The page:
The roots of the distrust hark back to just hours after the Sept. 11 attacks, when Al-Marayati went on a radio talk show and suggested that Israel might be behind the attacks, because, he said, "I think this diverts attention from what's happening in the Palestinian territories, so that they can go on with their aggression and occupation and apartheid policies."
Although Al-Marayati has said he later apologized to some Jewish leaders for his remarks, many in the Jewish community continue to distrust both Al-Marayati and MPAC and will have nothing to do with them.
Terrorism expert Steven Emerson, author of "American Jihad: The Terrorists Living Among Us" and a former senior editor at U.S. News & World Report, said he believes MPAC is a "front group, a public relations group for radical Islam."
PJA, Emerson believes, is being used by MPAC to confer legitimacy on an organization that, he said, hopes to spread Islam and undermine American support for Israel.
Al-Marayati, for his part, said many Muslims regard Emerson as a cynical "profiteer," who fans fears about Islam for personal gain. Emerson's characterization of MPAC as radical, Al-Marayati said, ignores the group's goal of integrating Muslims into mainstream American society, its condemnation of terrorism and support of the two-state solution.
Still, many Jews pay close attention to Emerson's pronouncements. Following the announcement in July of the county's award to MPAC founder Hathout, Emerson wrote a harshly critical article for New Republic Online, depicting Hathout, former chairman of the Islamic Center of Southern California, as an apologist for terror groups and strident critic of Israel, who once publicly characterized the Jewish state as "a racist, apartheid state."
In response, Jewish groups, ranging from The Jewish Federation of Greater Los Angeles to the Zionist Organization of America to the American Jewish Committee to StandWithUs, joined forces against Hathout.
In that debate, PJA was the sole mainstream Jewish organization to support him, despite the fact that Hathout was the first Muslim leader to publicly denounce the fatwa on the life of author Salman Rushdie and has long denounced terrorism on theological grounds. Hathout was given the award, but Jewish and Muslim groups remain as divided as ever, and MPAC, as one of the Muslim community's primary public forums, continues to draw ire.
"I think MPAC has been fairly outspoken on issues of foreign policy and the Middle East [in ways] that are not acceptable to many mainstream members of the Jewish community," L.A. Federation President John Fishel said.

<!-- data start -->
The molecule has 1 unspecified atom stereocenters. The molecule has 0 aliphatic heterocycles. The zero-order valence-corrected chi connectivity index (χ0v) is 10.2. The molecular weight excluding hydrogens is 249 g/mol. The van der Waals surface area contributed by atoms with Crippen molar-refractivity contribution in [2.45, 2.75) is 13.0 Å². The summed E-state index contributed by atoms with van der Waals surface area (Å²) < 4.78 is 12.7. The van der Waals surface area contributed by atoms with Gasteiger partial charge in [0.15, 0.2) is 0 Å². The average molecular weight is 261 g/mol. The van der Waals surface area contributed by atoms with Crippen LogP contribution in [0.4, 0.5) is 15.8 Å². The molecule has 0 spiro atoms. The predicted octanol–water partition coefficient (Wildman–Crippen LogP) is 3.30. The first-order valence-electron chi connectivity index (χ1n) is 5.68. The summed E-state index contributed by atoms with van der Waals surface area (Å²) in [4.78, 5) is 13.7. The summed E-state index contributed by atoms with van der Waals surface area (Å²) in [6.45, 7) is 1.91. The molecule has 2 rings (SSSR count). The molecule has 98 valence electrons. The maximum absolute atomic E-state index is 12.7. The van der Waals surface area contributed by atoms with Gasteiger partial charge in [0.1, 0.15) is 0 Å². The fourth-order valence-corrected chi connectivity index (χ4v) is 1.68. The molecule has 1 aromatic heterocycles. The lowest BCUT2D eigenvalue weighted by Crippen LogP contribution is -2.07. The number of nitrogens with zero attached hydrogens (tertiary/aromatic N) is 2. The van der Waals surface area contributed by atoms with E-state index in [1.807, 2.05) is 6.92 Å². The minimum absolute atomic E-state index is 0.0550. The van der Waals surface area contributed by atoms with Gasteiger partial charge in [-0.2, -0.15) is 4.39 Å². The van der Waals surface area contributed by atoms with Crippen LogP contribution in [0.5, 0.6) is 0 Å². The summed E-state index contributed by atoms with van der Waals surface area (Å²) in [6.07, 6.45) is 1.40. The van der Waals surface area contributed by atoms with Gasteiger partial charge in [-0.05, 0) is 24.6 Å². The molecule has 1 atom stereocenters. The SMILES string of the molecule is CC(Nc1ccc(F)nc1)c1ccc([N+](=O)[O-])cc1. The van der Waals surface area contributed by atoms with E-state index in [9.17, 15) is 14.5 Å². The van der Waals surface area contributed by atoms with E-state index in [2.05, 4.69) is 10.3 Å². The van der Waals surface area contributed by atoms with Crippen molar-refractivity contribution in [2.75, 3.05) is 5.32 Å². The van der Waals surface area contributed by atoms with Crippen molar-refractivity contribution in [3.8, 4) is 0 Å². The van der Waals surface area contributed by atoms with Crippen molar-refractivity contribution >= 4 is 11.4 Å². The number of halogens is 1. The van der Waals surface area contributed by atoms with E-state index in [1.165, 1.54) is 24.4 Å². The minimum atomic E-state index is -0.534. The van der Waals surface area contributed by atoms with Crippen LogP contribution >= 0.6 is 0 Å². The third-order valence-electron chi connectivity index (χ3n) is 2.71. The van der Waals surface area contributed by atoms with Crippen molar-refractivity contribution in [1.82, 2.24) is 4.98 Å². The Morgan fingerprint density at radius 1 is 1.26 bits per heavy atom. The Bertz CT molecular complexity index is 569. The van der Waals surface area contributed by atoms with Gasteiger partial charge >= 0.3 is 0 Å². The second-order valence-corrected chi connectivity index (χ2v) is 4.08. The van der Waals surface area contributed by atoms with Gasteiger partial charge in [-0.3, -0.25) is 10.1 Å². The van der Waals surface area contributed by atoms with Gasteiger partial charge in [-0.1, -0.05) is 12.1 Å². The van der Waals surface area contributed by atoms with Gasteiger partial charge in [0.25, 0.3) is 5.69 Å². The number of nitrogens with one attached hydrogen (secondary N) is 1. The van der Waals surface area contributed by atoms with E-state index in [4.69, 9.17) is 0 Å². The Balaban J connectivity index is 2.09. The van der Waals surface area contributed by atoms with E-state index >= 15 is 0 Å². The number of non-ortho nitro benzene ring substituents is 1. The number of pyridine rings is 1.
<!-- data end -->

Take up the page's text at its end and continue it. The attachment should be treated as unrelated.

Gary Ratner, executive director of the American Jewish Congress, Western Region, goes farther: "I'm happy to dialogue with moderate Muslims, but these people are not. They're radical haters of Israel."
Sokatch said that biting anti-Israel remarks made by Al-Marayati and other MPAC leaders have angered him, too. But he is committed to a continuing dialogue, because it is, he said, the best way "to establish relationships and understanding between people who disagree." Attempts by some of MPAC's fiercest critics to paint it as a radical Islamist organization, Sokatch said, are misguided.
In 2002, amid the rubble of the collapsed Jewish-Muslim Dialogue, Sokatch and a small group of PJA leaders began meeting informally with their counterparts from MPAC. Frustrated by the failure of the multiagency talks, both sides wanted to see whether they could find common ground. It took but a single meeting between four PJA and four MPAC members to realize they could.
Over Mexican food, the ad hoc PJA-MPAC group agreed within an hour to a mutually acceptable statement on the Middle East, which included a two-state solution and a renunciation of violence by both sides.
The eight-person group met every other month for more than two years, discussing the issues of the day, and, more importantly, forging friendships and building trust. The success of those informal gatherings serve as the basis for NewGround.
MPAC's Al-Marayati said that he is proud to be a part of a new Jewish-Muslim dialogue.
"We need to develop our language with each other so Muslims and Jews can move toward mutual understanding, mutual trust and mutual respect," he said. "Otherwise, our children are going to base their relationships with each other on mutual fear and mutual prejudice."